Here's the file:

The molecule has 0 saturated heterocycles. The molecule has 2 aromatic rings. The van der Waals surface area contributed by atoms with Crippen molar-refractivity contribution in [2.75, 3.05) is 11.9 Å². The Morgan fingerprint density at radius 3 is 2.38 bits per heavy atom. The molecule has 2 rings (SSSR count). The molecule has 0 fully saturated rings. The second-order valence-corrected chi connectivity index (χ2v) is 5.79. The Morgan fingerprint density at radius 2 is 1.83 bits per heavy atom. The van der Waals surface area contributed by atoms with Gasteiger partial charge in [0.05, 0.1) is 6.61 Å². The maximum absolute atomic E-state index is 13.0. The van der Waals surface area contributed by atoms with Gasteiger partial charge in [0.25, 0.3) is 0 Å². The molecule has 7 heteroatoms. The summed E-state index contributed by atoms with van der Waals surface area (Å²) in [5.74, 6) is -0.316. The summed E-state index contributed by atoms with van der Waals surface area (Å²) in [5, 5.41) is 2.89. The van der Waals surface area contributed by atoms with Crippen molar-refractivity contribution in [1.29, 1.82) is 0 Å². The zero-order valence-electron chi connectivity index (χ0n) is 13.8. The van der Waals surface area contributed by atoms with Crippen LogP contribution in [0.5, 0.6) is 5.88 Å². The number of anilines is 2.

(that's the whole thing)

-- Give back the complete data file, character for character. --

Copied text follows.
The molecule has 0 saturated heterocycles. The molecule has 2 aromatic rings. The van der Waals surface area contributed by atoms with Crippen molar-refractivity contribution in [2.75, 3.05) is 11.9 Å². The Morgan fingerprint density at radius 3 is 2.38 bits per heavy atom. The molecule has 2 rings (SSSR count). The molecule has 0 fully saturated rings. The second-order valence-corrected chi connectivity index (χ2v) is 5.79. The Morgan fingerprint density at radius 2 is 1.83 bits per heavy atom. The van der Waals surface area contributed by atoms with Gasteiger partial charge in [0.05, 0.1) is 6.61 Å². The maximum absolute atomic E-state index is 13.0. The van der Waals surface area contributed by atoms with Gasteiger partial charge in [0.25, 0.3) is 0 Å². The molecule has 7 heteroatoms. The summed E-state index contributed by atoms with van der Waals surface area (Å²) in [5.74, 6) is -0.316. The summed E-state index contributed by atoms with van der Waals surface area (Å²) in [5, 5.41) is 2.89. The van der Waals surface area contributed by atoms with Crippen molar-refractivity contribution in [1.29, 1.82) is 0 Å². The zero-order valence-electron chi connectivity index (χ0n) is 13.8. The van der Waals surface area contributed by atoms with Crippen LogP contribution in [0.5, 0.6) is 5.88 Å². The number of anilines is 2.